Film Festival(redirected from Film Festivals)
Also found in: Dictionary, Thesaurus.
a screening and creative competition of works of cinematic art.
Film festivals are held in order to provide exposure for the best films and cinematographic trends and to promote cooperation and the exchange of experience among cinematographers. There are festivals of feature films, newsreels and documentaries, popular-scientific and educational films, and animated cartoons. The festivals last a day, a week, ten days, or a month or run as part of a series; the name of the festival often reflects this status. Festivals are arranged for domestic films and for the best film works of other countries. Festivals of national films are held abroad as well. The types and number of film festivals are growing. There are amateur film festivals as well as festivals of films made by professional directors.
Festivals of the cinematic art of the Union republics and thematic shows associated with major sociopolitical events or significant dates in the history of the country have become popular in the USSR. The All-Union Film Festival, which exhibits films made in the studios of all the Union republics, has been held since 1958.
The first International Film Festival was held in Venice in 1932. The first film festival held in Moscow was organized in 1935. International film screenings have become extremely popular since the latter 1940’s. They are held in many of the countries of Europe, North and South America, Asia, and Africa and in Australia. Sometimes international film festivals are organized as part of music or theater festivals, World’s Fairs, and democratic youth and student festivals. Generally the best films and their makers receive awards, prizes, or diplomas.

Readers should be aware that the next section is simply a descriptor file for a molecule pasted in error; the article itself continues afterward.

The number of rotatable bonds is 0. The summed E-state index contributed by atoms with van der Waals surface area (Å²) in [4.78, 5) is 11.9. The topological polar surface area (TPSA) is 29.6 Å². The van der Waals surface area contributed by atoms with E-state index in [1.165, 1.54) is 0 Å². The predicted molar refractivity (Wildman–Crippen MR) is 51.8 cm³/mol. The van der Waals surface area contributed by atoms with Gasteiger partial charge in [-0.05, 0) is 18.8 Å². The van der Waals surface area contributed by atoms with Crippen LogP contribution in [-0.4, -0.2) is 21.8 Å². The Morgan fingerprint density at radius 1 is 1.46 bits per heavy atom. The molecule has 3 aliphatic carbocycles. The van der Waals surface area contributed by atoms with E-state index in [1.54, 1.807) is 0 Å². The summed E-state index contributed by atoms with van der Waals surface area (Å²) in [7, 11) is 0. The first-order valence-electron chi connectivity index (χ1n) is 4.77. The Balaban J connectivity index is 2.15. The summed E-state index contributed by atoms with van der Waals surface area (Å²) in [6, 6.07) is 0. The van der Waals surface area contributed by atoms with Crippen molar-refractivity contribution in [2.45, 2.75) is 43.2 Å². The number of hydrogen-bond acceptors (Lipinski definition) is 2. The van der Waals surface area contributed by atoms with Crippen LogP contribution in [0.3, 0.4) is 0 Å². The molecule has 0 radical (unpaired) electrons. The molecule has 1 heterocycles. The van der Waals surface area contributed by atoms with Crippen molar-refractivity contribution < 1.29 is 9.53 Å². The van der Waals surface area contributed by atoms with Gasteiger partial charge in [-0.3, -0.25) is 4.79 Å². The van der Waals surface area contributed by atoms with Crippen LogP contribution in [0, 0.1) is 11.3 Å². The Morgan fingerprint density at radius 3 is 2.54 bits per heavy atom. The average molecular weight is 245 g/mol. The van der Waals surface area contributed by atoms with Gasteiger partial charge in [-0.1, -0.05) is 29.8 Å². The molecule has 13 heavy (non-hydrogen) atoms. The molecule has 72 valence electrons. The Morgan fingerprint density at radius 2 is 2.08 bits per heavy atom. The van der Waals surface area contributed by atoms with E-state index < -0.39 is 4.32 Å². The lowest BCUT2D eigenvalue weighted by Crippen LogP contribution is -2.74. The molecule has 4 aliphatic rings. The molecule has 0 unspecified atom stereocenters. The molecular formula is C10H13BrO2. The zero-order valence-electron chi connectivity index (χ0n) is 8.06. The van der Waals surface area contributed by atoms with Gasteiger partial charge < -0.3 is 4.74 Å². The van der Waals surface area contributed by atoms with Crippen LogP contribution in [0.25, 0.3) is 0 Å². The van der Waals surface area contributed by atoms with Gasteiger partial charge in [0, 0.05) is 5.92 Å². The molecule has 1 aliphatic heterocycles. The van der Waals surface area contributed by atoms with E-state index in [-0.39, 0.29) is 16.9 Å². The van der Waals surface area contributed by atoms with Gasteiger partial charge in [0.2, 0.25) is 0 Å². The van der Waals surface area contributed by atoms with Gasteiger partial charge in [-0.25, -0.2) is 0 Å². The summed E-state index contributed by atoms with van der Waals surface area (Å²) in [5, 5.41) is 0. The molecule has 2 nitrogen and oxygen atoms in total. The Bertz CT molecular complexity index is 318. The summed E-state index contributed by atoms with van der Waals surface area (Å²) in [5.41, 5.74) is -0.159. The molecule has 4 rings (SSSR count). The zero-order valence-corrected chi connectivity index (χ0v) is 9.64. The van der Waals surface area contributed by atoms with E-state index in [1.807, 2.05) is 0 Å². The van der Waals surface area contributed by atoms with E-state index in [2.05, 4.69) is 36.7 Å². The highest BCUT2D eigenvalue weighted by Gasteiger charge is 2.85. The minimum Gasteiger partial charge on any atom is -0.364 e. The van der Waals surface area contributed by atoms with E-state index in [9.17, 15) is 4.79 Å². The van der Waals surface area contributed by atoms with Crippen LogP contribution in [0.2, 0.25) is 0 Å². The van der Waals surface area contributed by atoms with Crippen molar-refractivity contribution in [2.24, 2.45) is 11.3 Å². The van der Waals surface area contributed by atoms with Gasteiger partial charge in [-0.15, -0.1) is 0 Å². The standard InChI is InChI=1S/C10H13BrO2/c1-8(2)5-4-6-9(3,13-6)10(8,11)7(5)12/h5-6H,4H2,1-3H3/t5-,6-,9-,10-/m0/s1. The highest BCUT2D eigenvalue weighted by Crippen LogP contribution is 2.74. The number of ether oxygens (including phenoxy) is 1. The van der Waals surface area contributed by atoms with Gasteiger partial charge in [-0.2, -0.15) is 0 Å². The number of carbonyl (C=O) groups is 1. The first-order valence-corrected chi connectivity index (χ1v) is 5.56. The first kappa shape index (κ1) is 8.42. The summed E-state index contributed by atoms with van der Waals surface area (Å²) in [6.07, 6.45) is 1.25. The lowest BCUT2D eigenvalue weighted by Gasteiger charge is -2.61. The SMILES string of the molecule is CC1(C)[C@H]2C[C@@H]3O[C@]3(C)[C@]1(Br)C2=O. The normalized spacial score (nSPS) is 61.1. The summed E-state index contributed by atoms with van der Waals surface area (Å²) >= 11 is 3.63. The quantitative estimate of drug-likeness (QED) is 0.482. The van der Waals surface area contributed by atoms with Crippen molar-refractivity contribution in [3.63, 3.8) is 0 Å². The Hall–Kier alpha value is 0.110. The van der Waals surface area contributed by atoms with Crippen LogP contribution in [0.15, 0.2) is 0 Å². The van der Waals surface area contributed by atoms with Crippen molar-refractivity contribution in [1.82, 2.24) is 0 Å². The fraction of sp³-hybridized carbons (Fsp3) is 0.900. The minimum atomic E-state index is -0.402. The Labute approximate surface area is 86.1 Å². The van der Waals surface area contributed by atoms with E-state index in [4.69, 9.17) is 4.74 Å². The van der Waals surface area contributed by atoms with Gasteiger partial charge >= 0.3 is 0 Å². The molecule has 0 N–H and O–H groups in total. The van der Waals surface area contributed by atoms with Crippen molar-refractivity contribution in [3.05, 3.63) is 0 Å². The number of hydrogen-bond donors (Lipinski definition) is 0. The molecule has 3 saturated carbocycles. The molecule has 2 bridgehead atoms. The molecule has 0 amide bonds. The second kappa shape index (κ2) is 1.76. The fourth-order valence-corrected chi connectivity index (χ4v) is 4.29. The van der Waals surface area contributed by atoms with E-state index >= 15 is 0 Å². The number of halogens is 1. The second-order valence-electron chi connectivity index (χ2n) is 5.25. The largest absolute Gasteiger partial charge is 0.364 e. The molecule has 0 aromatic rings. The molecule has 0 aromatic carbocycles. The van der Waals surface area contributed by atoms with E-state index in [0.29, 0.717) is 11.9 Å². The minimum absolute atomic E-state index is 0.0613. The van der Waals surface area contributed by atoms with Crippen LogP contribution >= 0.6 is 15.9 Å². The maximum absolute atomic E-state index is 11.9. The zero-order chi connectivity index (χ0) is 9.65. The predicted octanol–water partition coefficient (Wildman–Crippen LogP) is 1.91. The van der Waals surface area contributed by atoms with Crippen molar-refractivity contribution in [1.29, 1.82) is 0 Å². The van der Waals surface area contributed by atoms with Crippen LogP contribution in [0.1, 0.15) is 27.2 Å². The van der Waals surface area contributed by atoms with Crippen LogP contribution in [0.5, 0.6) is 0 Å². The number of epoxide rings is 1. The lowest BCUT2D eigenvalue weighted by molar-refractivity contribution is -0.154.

The International Association of Producers (founded in 1933), one of the purposes of which is the maintenance of festival regulations, has established several classes of international film festivals, based on significance. Class A includes the festivals in Venice (established in 1932), Cannes (1946), Karlovy Vary (1950), West Berlin (1951), San Sebastian (1953), and Moscow (1959). One of the largest exhibitions of world cinema is the International Film Festival in Moscow, held every other year with the motto “For humanism in cinema art, for peace and friendship among nations.” Feature, documentary, popular-scientific, and children’s films are entered in the competition.
The organization and nature of film festivals in the capitalist countries are influenced by the commercial interests of the film monopolies. The festivals of socialist countries, on the other hand, are screenings of progressive cinema, an affirmation of humanism, peace, and friendship among peoples. Soviet films gain numerous victories, winning the hearts of audiences with the truthfulness of their depiction of life and with their consummate craftsmanship.
REFERENCESIurenev, R. Na mezhdunarodnykh kinofestivaliakh. Moscow, 1959.
Kino i vremia: Biulleten’, issue 2, books 1–2. Moscow, 1962–63.